LJ Communities ! = Mailing Lists

From Fanlore
Jump to: navigation, search
Title: LJ Communities ! = Mailing Lists
Creator: Arduinna
Date(s): written June 15, 2005, posted September 18, 2005
Medium: online
Fandom: multi
Topic: Meta, fandom spaces and communication, websites, lack of actual fannish discussion
External Links: online here; WebCite
Click here for related articles on Fanlore.


LJ Communities ! = Mailing Lists is an essay by Arduinna that discusses the shortcomings of LiveJournal communities as sites for fannish discussions when compared to mailing lists. The essay foreshadows in a general way some complaints from LiveJournal users about Tumblr as a site for fannish discussion, though the specific issues are different; Arduinna is concerned specifically that discussion about canon has decreased and that LJ fandom seems more fanworks-focused.

The essay was posted to Essays: Rants and Rambles.

"Taken from something I posted to a mailing list, tweaked slightly to work a little better as an essay. This is strictly about LJ communities; for my views on personal LJs, see LJ and Me."


Among other things that I miss now that LiveJournal (which I don't like) has largely taken over my corner of fandom, I miss subject-based discussion lists where people are expected to stay on topic, so you know that when you look at that list's mail, you're going to be seeing discussion about a subject that you're actually interested in. I miss being able to immerse myself in discussion about a particular fandom, without worrying about being pulled out of that headspace.

I go to fandom as a way to get away from my mundane RL for a while, and I can't do that if I'm reading about other people's mundane RL issues. I like fandom to be a separate thing, not just one more part of mundania. I totally understand that many people want fandom to be completely integrated into their whole lives, no more separate than sitting down to dinner or paying their bills, and that they're not looking to fandom as a way to forget about the bills for a while. This is just All About Me. *g*

Several people on a mailing list suggested that using LJ strictly with communities may be a good way to re-create that list experience: to get fannish discussion without any of the personal stuff, and without having to follow dozens or hundreds of journals hoping to get a few posts on the subject(s) I'm interested in.

So, in hopes of maybe finding a way I could compromise with LJ, I went looking. I used the userinfo for various posters on the list where this discussion was happening, focusing on anyone who'd suggested communities as a way of getting fannish discussion. I figured that would also provide a nice cross-section of fannish interests, since it's reasonable to assume that different fandoms will focus on different things. That gave me a bit over 100 communities, so I went broader, including any communities listed in the userinfo of friends who've suggested that format before, and friends who I believed to be discussion- and subject-oriented.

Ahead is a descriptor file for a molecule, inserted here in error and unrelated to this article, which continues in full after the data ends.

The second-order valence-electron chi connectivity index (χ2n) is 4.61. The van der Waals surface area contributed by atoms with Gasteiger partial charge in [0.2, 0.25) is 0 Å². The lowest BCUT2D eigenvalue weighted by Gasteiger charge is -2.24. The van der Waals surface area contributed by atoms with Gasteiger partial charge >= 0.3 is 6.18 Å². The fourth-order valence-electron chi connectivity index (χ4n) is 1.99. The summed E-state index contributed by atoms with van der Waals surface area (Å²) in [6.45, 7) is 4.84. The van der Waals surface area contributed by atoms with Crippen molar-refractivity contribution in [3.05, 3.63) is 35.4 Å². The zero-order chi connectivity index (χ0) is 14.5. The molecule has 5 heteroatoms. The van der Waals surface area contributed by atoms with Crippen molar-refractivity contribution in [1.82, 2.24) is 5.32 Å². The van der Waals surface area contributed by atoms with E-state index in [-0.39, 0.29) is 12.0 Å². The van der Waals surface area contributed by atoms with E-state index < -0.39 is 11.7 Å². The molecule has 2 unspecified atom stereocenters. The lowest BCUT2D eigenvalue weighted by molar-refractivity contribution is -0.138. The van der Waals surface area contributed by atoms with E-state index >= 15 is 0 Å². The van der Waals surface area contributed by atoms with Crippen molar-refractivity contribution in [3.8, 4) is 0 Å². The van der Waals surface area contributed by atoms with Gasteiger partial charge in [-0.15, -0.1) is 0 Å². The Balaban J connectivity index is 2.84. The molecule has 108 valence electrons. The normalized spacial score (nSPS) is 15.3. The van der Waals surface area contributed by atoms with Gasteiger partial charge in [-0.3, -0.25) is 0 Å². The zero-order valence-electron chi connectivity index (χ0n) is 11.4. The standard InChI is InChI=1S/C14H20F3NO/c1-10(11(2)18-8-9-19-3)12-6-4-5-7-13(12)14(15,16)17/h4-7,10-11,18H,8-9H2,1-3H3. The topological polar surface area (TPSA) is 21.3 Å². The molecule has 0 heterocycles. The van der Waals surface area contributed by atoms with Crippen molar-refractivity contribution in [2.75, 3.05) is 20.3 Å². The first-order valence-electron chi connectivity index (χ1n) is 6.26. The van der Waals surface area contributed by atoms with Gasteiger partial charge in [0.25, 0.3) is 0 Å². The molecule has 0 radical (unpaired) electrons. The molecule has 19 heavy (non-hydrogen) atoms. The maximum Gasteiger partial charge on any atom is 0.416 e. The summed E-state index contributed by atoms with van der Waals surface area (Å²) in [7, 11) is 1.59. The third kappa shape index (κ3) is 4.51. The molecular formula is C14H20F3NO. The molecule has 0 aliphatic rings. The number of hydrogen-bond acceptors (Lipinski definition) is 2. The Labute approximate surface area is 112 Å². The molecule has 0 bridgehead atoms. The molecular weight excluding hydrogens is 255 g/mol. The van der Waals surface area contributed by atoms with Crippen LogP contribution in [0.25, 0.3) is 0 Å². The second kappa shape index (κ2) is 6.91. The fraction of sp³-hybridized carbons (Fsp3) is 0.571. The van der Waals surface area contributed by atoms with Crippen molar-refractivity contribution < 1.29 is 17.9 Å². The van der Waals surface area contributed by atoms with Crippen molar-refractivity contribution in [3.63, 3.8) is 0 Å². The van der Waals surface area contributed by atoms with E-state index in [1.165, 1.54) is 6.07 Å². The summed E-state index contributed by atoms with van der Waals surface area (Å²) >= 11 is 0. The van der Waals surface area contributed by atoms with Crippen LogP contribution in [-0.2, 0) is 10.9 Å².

I wound up looking at 350 discrete LJ communities. (note: I freely acknowledge that this is totally crappy research in academic terms.)
Seriously, what is with this new 'meta' definition? Does anyone understand why people are sincerely suggesting going to LJ communities as a way to get the sort of fannish discussion that used to happen on lists, as a way for list-based fans to get what they need from LJ, and -- that doesn't seem to be really accurate, as near as I can tell. Obviously, my sample can't possibly apply everywhere -- there are probably fandoms that are rife with community-based discussion. But that sample covered a fair cross-section, I think, and... yeah. Communities are for derivative works, or links to individual LJs, as near as I can tell.

And fanfic, and icons, and other artwork, and vids, are wonderful things. I don't argue otherwise -- hell, I've written fanfic, made icons, made wallpapers, made vids. I get the whole creative urge thing, and the desire to share that around. I'm not averse to ego-boo, either. *g*

But those things are just a part of fandom for me; they don't encompass everything that fandom can possibly be about. I also want to talk about the source universe, and the characters that we see onscreen, and the onscreen relationships. It's the source that I consider the base for a fandom, not the stuff people create while riffing off a source. The riffing is great, but I want the deeper levels, too.

Given what I saw in communities when I looked at this sample, my guess is that if people are talking about the shows/source, they're saving it for soliloquies in their own personal LJs.

Which leaves me exactly where I was before.
Seriously, what is with this new 'meta' definition? Does anyone understand why people are using this term for basic discussion now? I saw it all over the place, with people defining anything that wasn't creative work or recommendations of creative work as 'meta'. Since when did talking about the source become 'meta'? And if basic discussion is meta now, what is the discussion style formerly known as meta now called? (Whether the former metadiscussion of 'discussing the discussion', or the former metadiscussion such as happen(ed)(s) on FCA-L, where broader fannish topics are discussed.)